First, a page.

Gender issues are closely linked to key issues of health, disease, care and nursing and are of relevance in many fields in nursing and health sciences as well as in neighbouring disciplines such as care management and nursing education. An in-depth discussion starts with the question of how the fields of action for women who carry out care work or need assistance, support or care, can be systematically and adequately designed. This is primarily about women's participation and disadvantages. These perspectives are in the focus of nursing- and health-related women's and gender studies.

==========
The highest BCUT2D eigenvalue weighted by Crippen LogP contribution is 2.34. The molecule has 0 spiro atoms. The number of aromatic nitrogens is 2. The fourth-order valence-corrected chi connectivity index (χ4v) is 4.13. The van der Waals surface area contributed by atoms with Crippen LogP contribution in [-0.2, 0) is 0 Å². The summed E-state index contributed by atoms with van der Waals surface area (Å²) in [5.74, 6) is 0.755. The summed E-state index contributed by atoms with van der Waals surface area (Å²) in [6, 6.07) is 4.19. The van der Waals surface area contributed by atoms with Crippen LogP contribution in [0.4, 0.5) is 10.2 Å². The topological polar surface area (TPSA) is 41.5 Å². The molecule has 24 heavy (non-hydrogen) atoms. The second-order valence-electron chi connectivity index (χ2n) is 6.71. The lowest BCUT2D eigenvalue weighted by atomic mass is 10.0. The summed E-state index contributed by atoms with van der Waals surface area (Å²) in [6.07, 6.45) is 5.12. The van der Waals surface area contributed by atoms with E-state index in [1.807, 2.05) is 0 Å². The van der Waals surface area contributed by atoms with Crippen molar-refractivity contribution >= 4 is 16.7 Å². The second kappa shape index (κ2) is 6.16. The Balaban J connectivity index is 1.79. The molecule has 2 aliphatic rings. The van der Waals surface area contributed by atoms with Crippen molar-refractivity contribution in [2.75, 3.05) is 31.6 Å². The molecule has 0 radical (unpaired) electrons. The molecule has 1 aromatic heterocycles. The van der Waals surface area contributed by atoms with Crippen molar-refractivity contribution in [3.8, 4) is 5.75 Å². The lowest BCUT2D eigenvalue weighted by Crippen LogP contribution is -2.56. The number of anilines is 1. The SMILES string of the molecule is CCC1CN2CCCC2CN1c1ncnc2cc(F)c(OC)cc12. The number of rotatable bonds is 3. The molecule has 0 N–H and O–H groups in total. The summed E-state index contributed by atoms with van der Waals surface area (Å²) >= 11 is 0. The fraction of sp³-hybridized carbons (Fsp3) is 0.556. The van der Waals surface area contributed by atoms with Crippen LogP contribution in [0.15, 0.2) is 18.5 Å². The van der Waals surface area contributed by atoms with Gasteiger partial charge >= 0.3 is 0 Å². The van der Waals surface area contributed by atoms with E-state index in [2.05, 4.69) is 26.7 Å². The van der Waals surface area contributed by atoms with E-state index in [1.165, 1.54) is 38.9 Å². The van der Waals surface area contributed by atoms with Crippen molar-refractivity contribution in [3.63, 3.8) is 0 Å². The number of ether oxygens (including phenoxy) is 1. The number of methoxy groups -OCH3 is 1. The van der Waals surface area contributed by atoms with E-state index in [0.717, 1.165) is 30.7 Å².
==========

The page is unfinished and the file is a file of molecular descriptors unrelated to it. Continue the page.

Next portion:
In the area of theory, studies have been carried out on the following areas:

  • The professionalisation of health professions, illustrating the historical development of caring professions as women's professions and reflecting upon the current situation. One aspect are the stable gender stereotypes in career choices and the resulting medium- and long-term consequences for professional careers, work/life balance and income in old age. The gender ratios in health professions indicate traditional structures with women as being primarily responsible for body-related work and only secondarily for technology-related work. Gender-differentiated effects of stress and coping must still be viewed in the light of permanent stress problems with the aim of developing prospective interventions related to the equitable distribution of paid and care work.